Alejandra Acosta received her bachelor’s degree in sociology and Spanish, community and culture, from the University of California, Los Angeles in 2011 and her master’s degree in higher education from the University of Michigan in 2018. She served as a College Advising Corps adviser at UC Berkeley from 2015 to 2017. During that time, she supported students at Willow Glen High School. She is the daughter of Mexican immigrants who are first-generation college graduates.
Education was pivotal for my family. It was and continues to be important to me to help others in my community have a chance at the experience I had to go to college.
Today, Alejandra serves as a senior behavioral scientist with Discourse Analytics. She is available as a mentor to current advisers via CAC Connect. Read on to learn more about Alejandra, her time as an adviser, and her life after the corps.
How did you hear about College Advising Corps and what compelled you to apply?
My former high school counselor shared the opportunity with me! I knew I wanted to go into education after college but thought my only option was to become a teacher. I had been volunteering to help undocumented students apply to college and was really passionate about helping folks go to college, so the Corps was perfect for me. I’m so glad my counselor shared the opportunity with me. She continues to change my life 10+ years after I graduated from high school.
What was the most challenging aspect of serving as a CAC adviser?
The most challenging aspect of serving as a CAC adviser was actually dealing with the adults! Stressed parents, school leadership, supervisors, and other adults have jobs they need to get done and a way they want to get them done. Sometimes I felt this got in the way of supporting students and it was frustrating, but it’s part of the job.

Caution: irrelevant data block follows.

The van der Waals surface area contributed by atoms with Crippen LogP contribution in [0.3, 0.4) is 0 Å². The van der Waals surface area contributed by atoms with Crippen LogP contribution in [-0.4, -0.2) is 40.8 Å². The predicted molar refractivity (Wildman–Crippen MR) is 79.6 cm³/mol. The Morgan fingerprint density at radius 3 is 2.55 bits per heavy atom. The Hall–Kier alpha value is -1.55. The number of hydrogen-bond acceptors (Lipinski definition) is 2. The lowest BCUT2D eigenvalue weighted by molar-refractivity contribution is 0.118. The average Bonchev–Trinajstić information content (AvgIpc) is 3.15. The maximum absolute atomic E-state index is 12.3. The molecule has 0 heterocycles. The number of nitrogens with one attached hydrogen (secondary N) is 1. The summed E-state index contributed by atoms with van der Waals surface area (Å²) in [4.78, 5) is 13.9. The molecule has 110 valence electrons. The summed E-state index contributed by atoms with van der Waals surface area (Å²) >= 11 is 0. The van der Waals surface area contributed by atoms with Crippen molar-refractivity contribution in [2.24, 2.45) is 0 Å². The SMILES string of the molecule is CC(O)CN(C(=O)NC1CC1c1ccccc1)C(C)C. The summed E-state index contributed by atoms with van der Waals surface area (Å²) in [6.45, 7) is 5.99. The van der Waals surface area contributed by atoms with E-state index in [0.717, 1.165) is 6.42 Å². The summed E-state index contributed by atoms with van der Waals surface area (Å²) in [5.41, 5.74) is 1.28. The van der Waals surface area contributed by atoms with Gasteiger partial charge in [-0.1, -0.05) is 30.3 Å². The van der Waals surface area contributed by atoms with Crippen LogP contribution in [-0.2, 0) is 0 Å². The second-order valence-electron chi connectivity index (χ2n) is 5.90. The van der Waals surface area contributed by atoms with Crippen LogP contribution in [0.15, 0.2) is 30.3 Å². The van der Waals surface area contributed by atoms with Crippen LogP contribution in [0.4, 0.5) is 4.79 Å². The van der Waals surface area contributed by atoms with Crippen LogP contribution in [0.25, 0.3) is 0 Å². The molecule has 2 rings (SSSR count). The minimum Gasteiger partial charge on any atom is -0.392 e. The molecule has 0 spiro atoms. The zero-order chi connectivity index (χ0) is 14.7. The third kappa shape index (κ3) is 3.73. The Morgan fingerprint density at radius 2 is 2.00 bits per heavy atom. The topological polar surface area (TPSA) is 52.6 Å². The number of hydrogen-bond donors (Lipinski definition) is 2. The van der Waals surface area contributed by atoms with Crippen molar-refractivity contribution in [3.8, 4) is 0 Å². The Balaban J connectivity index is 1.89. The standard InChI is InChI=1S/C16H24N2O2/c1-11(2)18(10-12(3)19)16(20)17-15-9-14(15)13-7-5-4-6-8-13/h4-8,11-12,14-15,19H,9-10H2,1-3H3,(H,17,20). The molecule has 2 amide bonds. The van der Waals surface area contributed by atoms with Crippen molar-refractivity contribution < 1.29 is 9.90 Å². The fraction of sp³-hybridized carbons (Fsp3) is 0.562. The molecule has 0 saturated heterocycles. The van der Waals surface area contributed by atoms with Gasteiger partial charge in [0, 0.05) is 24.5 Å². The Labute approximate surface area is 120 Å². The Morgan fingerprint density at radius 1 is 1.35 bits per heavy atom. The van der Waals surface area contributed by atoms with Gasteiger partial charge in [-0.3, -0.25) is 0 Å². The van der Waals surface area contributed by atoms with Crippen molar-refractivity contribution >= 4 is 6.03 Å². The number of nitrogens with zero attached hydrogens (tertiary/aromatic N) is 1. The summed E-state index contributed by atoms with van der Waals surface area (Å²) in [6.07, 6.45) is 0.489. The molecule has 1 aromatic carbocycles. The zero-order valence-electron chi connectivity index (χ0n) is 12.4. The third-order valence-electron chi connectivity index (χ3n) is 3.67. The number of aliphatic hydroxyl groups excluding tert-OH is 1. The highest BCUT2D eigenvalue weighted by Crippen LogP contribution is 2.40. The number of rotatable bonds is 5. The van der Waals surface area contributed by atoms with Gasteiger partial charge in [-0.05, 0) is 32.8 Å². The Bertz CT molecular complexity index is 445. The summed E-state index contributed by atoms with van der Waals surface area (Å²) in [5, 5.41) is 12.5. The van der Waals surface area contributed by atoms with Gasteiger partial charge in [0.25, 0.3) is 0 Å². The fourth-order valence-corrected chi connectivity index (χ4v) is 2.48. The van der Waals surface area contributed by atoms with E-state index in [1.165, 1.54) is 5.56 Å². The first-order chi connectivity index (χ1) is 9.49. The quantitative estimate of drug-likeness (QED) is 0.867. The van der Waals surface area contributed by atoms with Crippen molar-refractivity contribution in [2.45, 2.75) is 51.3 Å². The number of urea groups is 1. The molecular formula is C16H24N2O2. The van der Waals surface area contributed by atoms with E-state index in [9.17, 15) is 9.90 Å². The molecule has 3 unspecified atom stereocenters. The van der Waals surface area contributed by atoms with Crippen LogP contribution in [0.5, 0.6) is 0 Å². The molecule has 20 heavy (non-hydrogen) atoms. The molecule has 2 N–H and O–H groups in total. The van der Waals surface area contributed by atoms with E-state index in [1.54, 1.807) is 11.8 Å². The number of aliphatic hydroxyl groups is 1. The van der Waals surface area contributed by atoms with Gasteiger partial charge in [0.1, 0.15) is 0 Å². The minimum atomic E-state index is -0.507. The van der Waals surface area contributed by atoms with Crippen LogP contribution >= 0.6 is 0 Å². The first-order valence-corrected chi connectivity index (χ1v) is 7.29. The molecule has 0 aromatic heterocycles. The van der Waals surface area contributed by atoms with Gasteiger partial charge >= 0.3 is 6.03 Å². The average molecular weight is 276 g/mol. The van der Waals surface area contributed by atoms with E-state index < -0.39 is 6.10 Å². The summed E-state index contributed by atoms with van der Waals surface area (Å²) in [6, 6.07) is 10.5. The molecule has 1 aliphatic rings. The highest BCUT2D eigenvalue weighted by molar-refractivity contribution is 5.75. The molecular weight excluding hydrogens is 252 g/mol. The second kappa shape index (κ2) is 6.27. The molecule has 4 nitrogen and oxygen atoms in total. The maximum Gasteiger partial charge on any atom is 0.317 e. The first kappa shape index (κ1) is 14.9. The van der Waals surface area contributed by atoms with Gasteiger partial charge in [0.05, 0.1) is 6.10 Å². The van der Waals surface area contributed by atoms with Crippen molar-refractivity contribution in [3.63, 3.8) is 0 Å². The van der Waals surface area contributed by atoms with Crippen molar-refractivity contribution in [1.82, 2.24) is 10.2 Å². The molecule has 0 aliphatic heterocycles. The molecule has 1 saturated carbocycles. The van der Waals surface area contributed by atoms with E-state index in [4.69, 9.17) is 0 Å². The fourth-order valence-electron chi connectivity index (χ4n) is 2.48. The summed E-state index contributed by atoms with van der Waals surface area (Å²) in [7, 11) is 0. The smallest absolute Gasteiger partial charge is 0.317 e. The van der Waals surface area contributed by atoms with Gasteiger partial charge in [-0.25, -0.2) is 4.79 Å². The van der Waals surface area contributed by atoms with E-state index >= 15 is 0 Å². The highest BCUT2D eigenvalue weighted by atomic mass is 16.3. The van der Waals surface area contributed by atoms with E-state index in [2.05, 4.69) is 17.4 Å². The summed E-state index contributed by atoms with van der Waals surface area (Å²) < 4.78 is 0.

What was most rewarding as it relates to your service?
The most rewarding part was obviously seeing students pursue their education after high school. Some students hadn’t really thought about college as a part of their life trajectory and they were so proud to be starting at our local community college. Others were super anxious to get into their dream school and made it. Being a part of their journey to college and a better life—for them, their families, and their communities—was the greatest honor of my life.
What promising practice did you find most valuable?
Building trust and rapport with students is very important, so two ways my co-adviser and I built that with our cohort were always having snacks available and participating in school events. Snacks were a fun way to get students to come to the career center, feel comfortable, and do the work they needed to get done. Volunteering as a dance chaperone or participating in a school rally also showed the students that we were authentic and cared about them as people.
If there were one thing you would change about the program, what would it be?
I was one of few sites that had two advisers and I loved it. I think we were able to get a lot more done by working as a pair compared to advisers who serve alone. I would make it so that school sites could have two advisers.
Where has life and career taken you since your time with College Advising Corps?
Since working as an adviser, I pursued graduate school with the intent of working in higher education policy and research. I have worked at a couple of think tanks doing research on higher education state and federal policy and on technology use in higher ed. While I enjoyed the work and was finally working to change the system as I had wanted to for so long, I also got frustrated with the glacial pace of higher ed. I now work at an education technology startup, advising them on how to use their technology more equitably, and writing messages that the technology sends to students. I’m also working on starting my own college advising business.
How has your service with CAC helped propel or inform your career?
My experience as an adviser has been foundational for all of the work I have done since CAC. Believe it or not, a lot of people who study and work in higher education policy or research have never worked directly with students. Many of my graduate school classmates had not either. My advising experience allowed me to see how what I was studying would affect real people. It has been really grounding.
What advice can you share with new advisers?
Enjoy your time with your students and the school site team. My time as an adviser was the happiest time of my life in retrospect.
If you are a College Advising Corps alum and would be willing to share your experience serving as an adviser, please contact Karen E. Butler, Sr. Director of Communications. If you are a recent or soon-to-be college graduate and interested in learning more about serving, visit Become An Adviser.